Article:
If there is one scientist who battled for atrazine’s ban in the United States, it is inarguably Tyrone Hayes, even if (as he explained to me during our meeting in his Berkeley laboratory on December 12, 2009) “this battle wasn’t a personal decision, but was imposed by events.” In 1998, he was contacted by Novartis (the company became Syngenta two years later after its merger with AstraZeneca), which offered him a “handsomely paid” contract to “verify if atrazine [was] an endocrine disruptor,” as Theo Colborn and her co-authors note in Our Stolen Future (see Chapter 16). For the industry, the matter was quite serious as, seven years earlier, a U.S. Geological Survey report had revealed that “atrazine exceeded drinking water standards in 27 percent of the samples” taken from the Missouri, Mississippi, and Ohio Bivers and tributaries. What’s more, in the 1980s, two studies conducted on mice and rats had indicated that exposure to the herbicide brought on breast and uterine cancers, lymphomas, and leukemia. The International Agency for Research on Cancer (IARC) judged the results sufficiently convincing and decided to classify atrazine as “possibly carcinogenic to humans” (group 2B) in 1991. As a result, the EPA, leaning on the Safe Drinking Water Act, decreased the atrazine standard to a maximum of 3 ug/l of water, or 3 ppb (parts per billion). In 1994, three studies established a link between rodents’ exposure to atrazine and mammary tumors. Then in 1997, one year after the publication of Our Stolen Future, an epidemiological study carried out in several rural Kentucky counties found a significant excess of breast cancer among the most exposed women (in correlation with the level of water contamination and proximity of the home to corn cultivations).
Thus began Novartis’ great strategic era. Its first tactic was tremendously effective, and brought about IARC’s downgrade of atrazine from group 2B to group 3 (not classifiable) in 1999. To justify the surprising decision, the UN agency experts relied on a line of reasoning I described in Chapter 10: “the mechanism by which atrazine increases the incidence of mammary gland tumors in rats is not relevant to humans.”
Novartis’ second effort revolved around Tyrone Hayes, a brilliant biologist (and the youngest tenured professor at Berkeley) and an amphibian enthusiast who named his daughter Kassina, after an African frog species. “Frogs are my entire life,” he explained to me in his laboratory, surrounded by thousands of jars filled with amphibians. “I grew up in the country, in South Carolina, and I was always fascinated by their ability to metamorphose—from an egg to a tadpole, and then to an adult frog.”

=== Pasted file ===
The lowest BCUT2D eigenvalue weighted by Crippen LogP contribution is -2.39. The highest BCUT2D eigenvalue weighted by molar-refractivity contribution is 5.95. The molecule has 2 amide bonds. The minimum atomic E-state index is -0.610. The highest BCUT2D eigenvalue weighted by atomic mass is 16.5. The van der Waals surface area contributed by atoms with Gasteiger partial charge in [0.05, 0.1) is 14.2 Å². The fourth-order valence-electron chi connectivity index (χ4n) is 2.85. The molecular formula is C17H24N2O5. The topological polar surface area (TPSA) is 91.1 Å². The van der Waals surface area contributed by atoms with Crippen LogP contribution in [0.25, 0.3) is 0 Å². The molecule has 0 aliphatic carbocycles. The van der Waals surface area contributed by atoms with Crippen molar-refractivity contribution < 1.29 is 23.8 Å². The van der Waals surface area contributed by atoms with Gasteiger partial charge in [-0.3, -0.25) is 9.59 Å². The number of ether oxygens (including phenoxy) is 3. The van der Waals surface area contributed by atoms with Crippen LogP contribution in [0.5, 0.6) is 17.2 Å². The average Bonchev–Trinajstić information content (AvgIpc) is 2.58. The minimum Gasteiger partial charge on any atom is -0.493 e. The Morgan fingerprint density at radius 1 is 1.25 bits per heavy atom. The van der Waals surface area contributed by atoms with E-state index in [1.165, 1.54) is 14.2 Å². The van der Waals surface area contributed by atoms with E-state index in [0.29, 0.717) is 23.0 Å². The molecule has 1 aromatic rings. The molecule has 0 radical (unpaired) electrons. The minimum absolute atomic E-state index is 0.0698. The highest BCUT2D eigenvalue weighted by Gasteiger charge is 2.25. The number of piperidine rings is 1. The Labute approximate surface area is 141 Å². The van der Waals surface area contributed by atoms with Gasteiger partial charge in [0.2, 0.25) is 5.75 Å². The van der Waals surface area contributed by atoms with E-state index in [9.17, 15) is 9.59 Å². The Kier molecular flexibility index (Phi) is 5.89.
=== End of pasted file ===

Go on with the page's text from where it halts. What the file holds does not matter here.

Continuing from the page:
“Why do frogs provide an interesting model from which to study the effects of endocrine disruptors?” I asked.
“They’re a perfect model!” responded the biologist. “First of all, because they’re very sensitive to hormones that enable the activation of genes necessary for their various metamorphoses; and then, because they possess exactly the same hormones as humans, such as testosterone, estrogen, or the thyroid hormone.”
“How did you go about your study?”
“I should clarify that this process was closely monitored by Novartis, and then Syngenta. Initially, we raised frogs from the Xenopus laevis family in water reservoirs to which we had added different doses of atrazine, similar to what’s found in field drainage ditches and up to thirty times lower than the existing U.S. standard (3ppb)—meaning levels that a human being might find in tap water. To give you an idea, that’s the equivalent of a grain of salt in a reservoir of water. We observed that atrazine reduced the size of the larynx, which is the voice box in the males. Since they sing to seduce the females, this meant they were sexually handicapped. We also observed very low levels of testosterone among the adult males; some of them were hermaphrodites, which means they had both ovaries and testes. In certain cases, the males became homosexuals and coupled with other males, adopting a feminized behavior; sometimes they had eggs in their testes instead of sperm. Ultimately, atrazine acted as a very powerful chemical castrator that is biologically active at 1 ppb, and even 0.1 ppb.”
“Do you know if wild frogs were presenting the same problems?”
“That was actually the second stage of our study: we set out with a refrigerated truck across Utah and Iowa where we collected eight hundred young leopard frogs (Rana pipiens) in ditches alongside fields, near golf courses or riverbanks. We dissected them and observed exactly the same dysfunctions that we had seen in the laboratory frogs. It was very upsetting, and that’s when I understood that the decline in North American and European frog populations was due to pesticide contamination that affected their reproduction systems.”
“How do you explain this phenomenon?”
“Atrazine stimulates an enzyme called ‘aromatase,’ which transforms the masculine hormone, testosterone, into the female hormone, estrogen. As a result, the estrogen produced by the aromatase leads to the development of female organs, like ovaries or ovules in the testes. However, the levels of aromatase are also linked to the development of breast or prostate cancers. An epidemiological study conducted in a Syngenta atrazine factory in Louisiana, published in 2002, actually indicated a significant excess of prostate cancer among workers.”
“How did Syngenta react?”